The anti-budget cut movement and struggle for public education in California over the last year has inspired worldwide resistance, and has brought in a lot of new people who have never organized or been political before. The March 4th movement provided an outlet for people to get involved and educate themselves about the budget cuts; it also created a base to build off for the next cycle of struggle. Since March 4th conferences have gone down and a new date for mass action has been picked: October 7th… but will October 7th be qualitatively different than March 4th? Will more sectors of society be brought in? Will struggle deepen and become more militant? As the economic crisis deepens and affects more and more people internationally, there is a real need for a militant perspective examining why the budget cuts are happening, who is causing them, and who is suffering from them.
So far the education sector has largely lead resistance to the cuts, on college campuses specifically, but these cuts go far beyond the universities. It is not just education that is being destroyed; social services, such as free and/or affordable healthcare are being cut; there are massive foreclosures and a lack of affordable or public housing; unemployment remains high. Anyone can see that these cuts aren’t just affecting students, but the working-class as a whole. While all these cuts are happening in the public sector the top corporations and banks were immediately bailed out by the Federal Government as soon as their financial instruments evaporated in the bubble pop. If it wasn’t clear to you before that this system was based off of exploitation and a class divide between the rich and the poor, massive bailouts to the capitalists and bankers while we are left to struggle for the basic necessities of life should make it clear.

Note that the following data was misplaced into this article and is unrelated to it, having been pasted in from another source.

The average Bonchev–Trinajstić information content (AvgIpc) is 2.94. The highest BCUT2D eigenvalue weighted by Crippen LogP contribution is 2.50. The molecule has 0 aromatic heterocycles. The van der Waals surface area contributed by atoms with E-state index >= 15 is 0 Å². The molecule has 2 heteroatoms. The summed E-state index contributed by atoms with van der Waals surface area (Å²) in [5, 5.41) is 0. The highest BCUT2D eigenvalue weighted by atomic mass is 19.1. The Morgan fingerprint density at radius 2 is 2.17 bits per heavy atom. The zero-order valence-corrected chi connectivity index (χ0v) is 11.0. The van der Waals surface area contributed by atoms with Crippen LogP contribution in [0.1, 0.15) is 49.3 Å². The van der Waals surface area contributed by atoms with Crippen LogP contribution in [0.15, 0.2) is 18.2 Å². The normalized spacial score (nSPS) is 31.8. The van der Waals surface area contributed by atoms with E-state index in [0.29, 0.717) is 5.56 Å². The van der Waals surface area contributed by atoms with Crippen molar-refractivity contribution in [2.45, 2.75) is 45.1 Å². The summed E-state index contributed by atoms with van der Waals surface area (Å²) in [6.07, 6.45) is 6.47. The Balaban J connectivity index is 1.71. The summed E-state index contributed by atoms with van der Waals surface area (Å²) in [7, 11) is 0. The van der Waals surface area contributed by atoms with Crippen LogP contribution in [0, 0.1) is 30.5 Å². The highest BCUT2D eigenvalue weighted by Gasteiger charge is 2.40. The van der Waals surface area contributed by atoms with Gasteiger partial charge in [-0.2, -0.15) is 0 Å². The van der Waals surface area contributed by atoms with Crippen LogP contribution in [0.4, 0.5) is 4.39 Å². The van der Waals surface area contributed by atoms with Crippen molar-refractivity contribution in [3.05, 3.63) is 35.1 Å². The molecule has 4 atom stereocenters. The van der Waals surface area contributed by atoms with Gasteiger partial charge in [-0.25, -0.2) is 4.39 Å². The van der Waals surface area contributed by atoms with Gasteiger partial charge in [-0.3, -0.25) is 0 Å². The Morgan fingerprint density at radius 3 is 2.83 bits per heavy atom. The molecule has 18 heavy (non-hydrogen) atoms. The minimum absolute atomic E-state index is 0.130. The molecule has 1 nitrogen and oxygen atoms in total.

These budget cuts are also occurring during a time period of massive state violence to communities of color and queer people; the passage of the anti-immigration bill SB 1070 is causing and supporting more profiling of immigrant populations and ICE raids; the Oscar Grant movement has exposed the police’s continual assault against Black women and men that stems from the days of slavery; and there is consistent harassment and murder of queer and gender oppressed people. Is a budget cut struggle solely confined to defending education enough to really fight the cuts and the crisis? Is it enough for the people most affected by it to be brought in? No. We need a larger analysis that identifies the true enemy, the capitalist system, which relies on other systems of oppression (patriarchy, racism, & homophobia) to target and discipline people of color, women, and queer folks to keep divisions within the class that makes uniting and resisting harder.
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